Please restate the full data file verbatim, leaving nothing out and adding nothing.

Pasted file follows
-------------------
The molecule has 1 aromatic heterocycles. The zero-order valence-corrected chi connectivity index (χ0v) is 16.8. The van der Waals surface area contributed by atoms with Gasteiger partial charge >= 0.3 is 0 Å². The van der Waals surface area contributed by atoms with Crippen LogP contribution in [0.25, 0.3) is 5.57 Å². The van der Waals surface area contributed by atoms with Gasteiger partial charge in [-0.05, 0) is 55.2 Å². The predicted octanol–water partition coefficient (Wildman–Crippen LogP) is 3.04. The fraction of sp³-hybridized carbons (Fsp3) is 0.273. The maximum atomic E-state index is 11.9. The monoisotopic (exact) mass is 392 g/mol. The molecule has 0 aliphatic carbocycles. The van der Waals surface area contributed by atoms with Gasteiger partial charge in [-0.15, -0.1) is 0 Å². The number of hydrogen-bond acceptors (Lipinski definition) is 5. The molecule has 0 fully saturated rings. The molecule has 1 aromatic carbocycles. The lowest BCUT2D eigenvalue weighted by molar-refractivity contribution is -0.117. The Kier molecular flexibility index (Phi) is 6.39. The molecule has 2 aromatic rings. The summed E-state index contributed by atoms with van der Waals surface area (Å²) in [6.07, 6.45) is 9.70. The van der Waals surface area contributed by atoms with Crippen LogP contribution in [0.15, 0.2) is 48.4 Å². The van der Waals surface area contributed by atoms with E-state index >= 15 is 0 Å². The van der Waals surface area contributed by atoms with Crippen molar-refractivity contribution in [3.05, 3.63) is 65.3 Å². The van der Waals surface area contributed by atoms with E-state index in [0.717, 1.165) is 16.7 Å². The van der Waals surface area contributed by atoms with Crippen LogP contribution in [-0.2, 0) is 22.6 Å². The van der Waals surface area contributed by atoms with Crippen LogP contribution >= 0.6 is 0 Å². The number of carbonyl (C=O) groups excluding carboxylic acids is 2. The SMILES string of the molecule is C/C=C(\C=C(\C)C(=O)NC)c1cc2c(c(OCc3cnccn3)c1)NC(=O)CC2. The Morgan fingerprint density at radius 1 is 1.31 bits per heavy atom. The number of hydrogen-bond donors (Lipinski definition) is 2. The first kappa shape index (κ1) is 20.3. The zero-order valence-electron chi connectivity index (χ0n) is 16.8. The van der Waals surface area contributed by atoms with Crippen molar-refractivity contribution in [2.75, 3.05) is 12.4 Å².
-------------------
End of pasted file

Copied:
The molecule has 1 aromatic heterocycles. The zero-order valence-corrected chi connectivity index (χ0v) is 16.8. The van der Waals surface area contributed by atoms with Gasteiger partial charge >= 0.3 is 0 Å². The van der Waals surface area contributed by atoms with Crippen LogP contribution in [0.25, 0.3) is 5.57 Å². The van der Waals surface area contributed by atoms with Gasteiger partial charge in [-0.05, 0) is 55.2 Å². The predicted octanol–water partition coefficient (Wildman–Crippen LogP) is 3.04. The fraction of sp³-hybridized carbons (Fsp3) is 0.273. The maximum atomic E-state index is 11.9. The monoisotopic (exact) mass is 392 g/mol. The molecule has 0 aliphatic carbocycles. The van der Waals surface area contributed by atoms with Gasteiger partial charge in [-0.15, -0.1) is 0 Å². The number of hydrogen-bond acceptors (Lipinski definition) is 5. The molecule has 0 fully saturated rings. The molecule has 1 aromatic carbocycles. The lowest BCUT2D eigenvalue weighted by molar-refractivity contribution is -0.117. The Kier molecular flexibility index (Phi) is 6.39. The molecule has 2 aromatic rings. The summed E-state index contributed by atoms with van der Waals surface area (Å²) in [6.07, 6.45) is 9.70. The van der Waals surface area contributed by atoms with Crippen LogP contribution in [0.15, 0.2) is 48.4 Å². The van der Waals surface area contributed by atoms with E-state index >= 15 is 0 Å². The van der Waals surface area contributed by atoms with Crippen molar-refractivity contribution in [3.05, 3.63) is 65.3 Å². The van der Waals surface area contributed by atoms with E-state index in [0.717, 1.165) is 16.7 Å². The van der Waals surface area contributed by atoms with Crippen LogP contribution in [-0.2, 0) is 22.6 Å². The van der Waals surface area contributed by atoms with Crippen LogP contribution >= 0.6 is 0 Å². The number of carbonyl (C=O) groups excluding carboxylic acids is 2. The SMILES string of the molecule is C/C=C(\C=C(\C)C(=O)NC)c1cc2c(c(OCc3cnccn3)c1)NC(=O)CC2. The Morgan fingerprint density at radius 1 is 1.31 bits per heavy atom. The number of hydrogen-bond donors (Lipinski definition) is 2. The first kappa shape index (κ1) is 20.3. The zero-order valence-electron chi connectivity index (χ0n) is 16.8. The van der Waals surface area contributed by atoms with Crippen molar-refractivity contribution in [2.75, 3.05) is 12.4 Å².